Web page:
Display Settings:

Format

Send to:

Choose Destination
Neurosci Lett. 2011 Aug 1;500(1):26-30. doi: 10.1016/j.neulet.2011.05.237. Epub 2011 Jun 12.

Continuous theta burst stimulation over the contralesional sensory and motor cortex enhances motor learning post-stroke.

Author information

  • 1Department of Physical Therapy, University of British Columbia, Vancouver, British Columbia, Canada.

Abstract

The current study investigated the contributions of contralesional primary somatosensory cortex (S1c) to motor learning deficits post-stroke. For three days, continuous theta burst (cTBS) was delivered over the contralesional hemisphere prior to practicing a serial targeting task. cTBS was delivered over either S1c, contralesional primary motor cortex (M1c) or as control stimulation (n=4/group). Change in motor ability was assessed from initial performance to a delayed retention test using a serial targeting task and a subset of items from the Wolf Motor Function Test. Practice preceded by cTBS over either M1c or S1c resulted in large decreases in movement time compared to practice preceded by control stimulation. M1c cTBS resulted in larger decreases in peak velocity and peak acceleration compared to control and S1c cTBS. In contrast, S1c cTBS resulted in larger reductions in time to initiate movement and time to complete the WMFT compared to control and M1c cTBS. These preliminary findings suggest that stimulation of either M1c or S1c can enhance the benefits of practice. However, changes in M1c and S1c excitability may contribute to different aspects of post-stroke motor deficits that may differentially impact rehabilitation.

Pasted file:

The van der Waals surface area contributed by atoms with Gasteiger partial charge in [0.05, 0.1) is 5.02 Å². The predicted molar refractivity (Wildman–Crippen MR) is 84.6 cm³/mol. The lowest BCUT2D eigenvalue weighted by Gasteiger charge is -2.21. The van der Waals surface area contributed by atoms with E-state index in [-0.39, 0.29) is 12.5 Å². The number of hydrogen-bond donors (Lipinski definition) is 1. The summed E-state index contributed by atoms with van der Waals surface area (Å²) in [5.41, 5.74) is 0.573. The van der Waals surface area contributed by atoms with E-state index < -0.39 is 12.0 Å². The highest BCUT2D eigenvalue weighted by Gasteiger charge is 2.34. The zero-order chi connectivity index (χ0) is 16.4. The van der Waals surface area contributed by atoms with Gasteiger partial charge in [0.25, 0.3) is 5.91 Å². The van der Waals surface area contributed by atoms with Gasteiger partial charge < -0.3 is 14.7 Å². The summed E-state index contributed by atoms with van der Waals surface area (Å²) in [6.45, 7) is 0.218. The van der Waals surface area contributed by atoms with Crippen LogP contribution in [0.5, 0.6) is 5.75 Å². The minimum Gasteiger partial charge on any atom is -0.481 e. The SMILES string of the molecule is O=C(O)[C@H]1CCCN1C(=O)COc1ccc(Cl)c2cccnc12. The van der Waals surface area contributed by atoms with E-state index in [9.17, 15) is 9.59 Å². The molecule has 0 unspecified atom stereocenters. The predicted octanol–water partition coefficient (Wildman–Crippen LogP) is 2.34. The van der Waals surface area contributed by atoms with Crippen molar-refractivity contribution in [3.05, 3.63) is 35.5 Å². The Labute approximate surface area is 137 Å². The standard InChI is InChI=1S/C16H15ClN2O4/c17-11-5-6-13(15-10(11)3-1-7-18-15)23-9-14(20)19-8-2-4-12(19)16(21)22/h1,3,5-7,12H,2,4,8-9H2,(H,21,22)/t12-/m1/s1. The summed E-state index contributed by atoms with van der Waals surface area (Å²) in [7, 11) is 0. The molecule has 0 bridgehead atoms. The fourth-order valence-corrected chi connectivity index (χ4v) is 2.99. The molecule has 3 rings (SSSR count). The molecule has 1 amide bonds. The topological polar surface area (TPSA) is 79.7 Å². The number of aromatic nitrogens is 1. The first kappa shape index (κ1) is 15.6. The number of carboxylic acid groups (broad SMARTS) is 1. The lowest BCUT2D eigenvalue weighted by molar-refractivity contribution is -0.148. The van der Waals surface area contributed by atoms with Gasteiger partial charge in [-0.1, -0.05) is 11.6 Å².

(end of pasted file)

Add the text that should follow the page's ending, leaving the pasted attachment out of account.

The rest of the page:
Copyright © 2011 Elsevier Ireland Ltd. All rights reserved.

PMID:
21683125
[PubMed - indexed for MEDLINE]
PubMed Commons home

PubMed Commons

0 comments
How to join PubMed Commons

    Supplemental Content

    Icon for Elsevier Science
    Loading ...
    Write to the Help Desk